11 Moon Bounce Signal path Station Requirements
Round trip to moon and back ~2.4 seconds. 250 dB loss Station Requirements 100W single long Yagi minimum – work a few really big stations 350W, 4 Yagis with elevation – can work equivalent stations Need to track moon Az-El Meteor scatter is only good out to 1400 miles or so. What do you do if you want to work stations further away. Need something else to reflect the signals back to earth. The Moon! 250dB is huge. That is what make EME perhaps the most difficult QSO in ham radio. Difference between 1KW and 0.1μW is only 100dB, 2KW and 0.1μW is 103 dB. 10KW and 0.1μW is 110dB.

12 JT65 – Moon bounce Blue line is the time difference – know it is off the moon Red line is the sync line – nice narrow spike is good. Green line is just noise. Upper left moon info. Note at time slide was made the moon was below horizon. The signal and decoded data windows are from a recorded wav file of QSO with DK1CO. This was a good copy and it was 23 dB under the RX noise. A very strong signal!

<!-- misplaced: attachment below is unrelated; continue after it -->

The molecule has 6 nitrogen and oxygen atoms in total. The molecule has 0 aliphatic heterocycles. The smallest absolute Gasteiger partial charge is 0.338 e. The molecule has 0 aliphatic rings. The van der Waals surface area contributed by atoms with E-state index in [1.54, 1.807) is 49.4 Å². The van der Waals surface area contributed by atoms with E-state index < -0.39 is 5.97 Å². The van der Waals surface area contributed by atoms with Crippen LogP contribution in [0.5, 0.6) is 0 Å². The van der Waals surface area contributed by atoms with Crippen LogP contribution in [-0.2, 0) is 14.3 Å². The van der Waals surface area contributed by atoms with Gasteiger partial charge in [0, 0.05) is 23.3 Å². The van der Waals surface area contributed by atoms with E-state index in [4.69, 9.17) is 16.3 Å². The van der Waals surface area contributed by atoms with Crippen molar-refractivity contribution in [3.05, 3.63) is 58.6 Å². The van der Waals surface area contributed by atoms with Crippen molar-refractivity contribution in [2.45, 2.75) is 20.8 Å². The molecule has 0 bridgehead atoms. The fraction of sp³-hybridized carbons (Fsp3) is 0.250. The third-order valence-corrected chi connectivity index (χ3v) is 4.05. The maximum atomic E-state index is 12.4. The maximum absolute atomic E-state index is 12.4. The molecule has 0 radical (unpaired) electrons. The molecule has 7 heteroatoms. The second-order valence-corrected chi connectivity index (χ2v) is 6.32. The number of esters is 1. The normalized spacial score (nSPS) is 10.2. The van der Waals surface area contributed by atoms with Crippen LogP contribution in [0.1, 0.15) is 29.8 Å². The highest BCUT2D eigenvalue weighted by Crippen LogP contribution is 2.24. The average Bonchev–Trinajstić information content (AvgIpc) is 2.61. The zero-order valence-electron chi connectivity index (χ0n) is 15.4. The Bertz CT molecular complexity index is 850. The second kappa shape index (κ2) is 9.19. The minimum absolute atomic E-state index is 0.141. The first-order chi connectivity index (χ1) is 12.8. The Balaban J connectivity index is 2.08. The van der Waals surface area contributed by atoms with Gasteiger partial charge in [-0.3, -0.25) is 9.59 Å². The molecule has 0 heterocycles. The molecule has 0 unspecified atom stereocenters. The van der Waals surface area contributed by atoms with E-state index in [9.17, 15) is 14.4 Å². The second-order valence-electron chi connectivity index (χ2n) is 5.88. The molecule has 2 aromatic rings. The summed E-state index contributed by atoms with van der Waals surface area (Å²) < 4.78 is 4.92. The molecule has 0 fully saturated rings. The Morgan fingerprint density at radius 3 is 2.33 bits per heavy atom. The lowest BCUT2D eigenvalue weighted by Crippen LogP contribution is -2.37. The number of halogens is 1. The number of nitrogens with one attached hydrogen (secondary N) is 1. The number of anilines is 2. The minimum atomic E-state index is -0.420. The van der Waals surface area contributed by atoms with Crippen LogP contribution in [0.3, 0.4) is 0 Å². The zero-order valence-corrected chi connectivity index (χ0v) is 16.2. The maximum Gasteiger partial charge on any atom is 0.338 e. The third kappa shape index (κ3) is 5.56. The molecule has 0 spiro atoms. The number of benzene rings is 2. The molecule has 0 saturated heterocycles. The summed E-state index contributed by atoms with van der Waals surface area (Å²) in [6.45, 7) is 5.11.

13 W5UN This is a very large EME station. Many beginning EME ops have their first QSO with W5UN. In my first QSO with W5UN the amplifier blew up half way during QSO. QSO finished with 50W and single 13 El yagi with no elevation.

14 W9XT “QRP” EME Station Equipment: Yaesu FT-847 All mode transceiver
Mirage B2518G 150W 2M amp Cushcraft 13B2 13 element Yagis (2) CATV 75Ω hardline Dell PC running XP Unified Microsystems SCI-6 PC I/F Plans for 2012: Increase to 4 Yagis KW amp

15 W9GA EME Station Equipment: 144 system: